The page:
Delbáeth

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Delbáeth or Delbáed (modern spelling: Dealbhaoth or Dealbhaodh, possibly meaning "fire shape(d)") was a mythological Irish king. His father was either Aengus or Ogma of the Tuatha Dé Danann, and his mother was Ethniu of the Fomorians. He succeeded his grandfather Eochaid Ollathair (“the Dagda”) as High King of Ireland. Delbáeth ruled the united Tuatha Dé Danann and Fomorians for ten years, before dying at the hand of his son, Fiacha.

Children[edit]

His daughters, by Ernmas, were the three eponymous Irish goddesses Ériu, Banba, and Fodla.

Portions of Lebor Gabála Érenn identify Delbáeth as the father of Brian, Iuchar, and Iucharba, and also mention that Delbáeth was also called “Tuirill Biccreo”.[1]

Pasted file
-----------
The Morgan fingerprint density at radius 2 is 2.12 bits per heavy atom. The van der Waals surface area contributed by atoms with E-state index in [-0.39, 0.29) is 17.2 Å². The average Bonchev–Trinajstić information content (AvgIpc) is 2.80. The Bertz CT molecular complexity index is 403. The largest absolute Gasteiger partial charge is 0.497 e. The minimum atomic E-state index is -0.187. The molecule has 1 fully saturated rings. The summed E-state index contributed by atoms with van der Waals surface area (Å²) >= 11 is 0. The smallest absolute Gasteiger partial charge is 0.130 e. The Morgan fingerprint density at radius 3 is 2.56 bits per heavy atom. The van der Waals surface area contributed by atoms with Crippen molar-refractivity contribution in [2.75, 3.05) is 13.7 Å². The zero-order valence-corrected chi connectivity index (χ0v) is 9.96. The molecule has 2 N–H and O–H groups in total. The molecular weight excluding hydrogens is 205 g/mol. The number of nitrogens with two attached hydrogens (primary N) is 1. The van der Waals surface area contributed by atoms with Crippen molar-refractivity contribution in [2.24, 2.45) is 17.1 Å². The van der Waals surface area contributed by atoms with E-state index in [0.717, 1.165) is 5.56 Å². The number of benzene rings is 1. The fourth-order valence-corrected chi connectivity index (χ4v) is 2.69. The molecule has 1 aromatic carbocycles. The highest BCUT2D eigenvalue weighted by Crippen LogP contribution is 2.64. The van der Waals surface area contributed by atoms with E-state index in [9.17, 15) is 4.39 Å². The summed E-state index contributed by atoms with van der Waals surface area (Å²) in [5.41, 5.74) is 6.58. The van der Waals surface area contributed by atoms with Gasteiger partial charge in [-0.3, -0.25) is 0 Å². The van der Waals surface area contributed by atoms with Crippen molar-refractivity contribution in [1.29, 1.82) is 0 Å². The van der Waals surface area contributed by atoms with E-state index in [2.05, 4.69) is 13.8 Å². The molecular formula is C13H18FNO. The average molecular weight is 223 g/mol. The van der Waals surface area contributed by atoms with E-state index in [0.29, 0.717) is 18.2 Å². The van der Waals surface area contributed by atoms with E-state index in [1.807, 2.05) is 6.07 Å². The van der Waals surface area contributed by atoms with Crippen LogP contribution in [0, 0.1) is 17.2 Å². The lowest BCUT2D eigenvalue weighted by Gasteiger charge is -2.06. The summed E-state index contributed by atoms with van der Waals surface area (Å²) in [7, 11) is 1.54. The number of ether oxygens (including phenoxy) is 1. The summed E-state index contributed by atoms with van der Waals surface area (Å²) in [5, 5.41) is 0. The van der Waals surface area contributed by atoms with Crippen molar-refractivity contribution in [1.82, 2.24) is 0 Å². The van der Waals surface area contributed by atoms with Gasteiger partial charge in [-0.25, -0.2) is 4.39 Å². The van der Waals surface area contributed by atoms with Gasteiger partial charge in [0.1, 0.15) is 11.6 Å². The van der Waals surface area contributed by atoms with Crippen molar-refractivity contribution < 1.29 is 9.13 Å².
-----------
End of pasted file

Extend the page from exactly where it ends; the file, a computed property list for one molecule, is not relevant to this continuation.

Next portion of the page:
The Delbhna (an ancient Irish tribe) claimed to be his descendants.

Alternate and shared names[edit]

Delbáeth seems to be the same character as the thunder god Tuireann, because of he was identified as “Tuirill Biccreo”, the father of Brian, Iuchar, and Iucharba, mentioned above.[1]

Delbáeth is also given as a name of “Lugaid mac Tail” after Lugaid lights an enchanted fire from which burst five streams.[2]

A different Delbáeth – Delbáeth Mac Neit – is identified in the same section of Lebor Gabála Érenn as Tuirill Biccreo's great-grandfather.[1]

Preceded by
Eochaid Ollathair
High King of Ireland
AFM 1750–1740 BC
FFE 1337–1327 BC
Succeeded by
Fiacha

References[edit]

  1. ^ a b c Macalister, R. A. Stewart. (1941). Lebor Gabála Érenn. Part IV. Irish Texts Society, Dublin. § VII, First Redaction, ¶ 316.
  2. ^ http://www.ucc.ie/celt/published/T106500D/index.html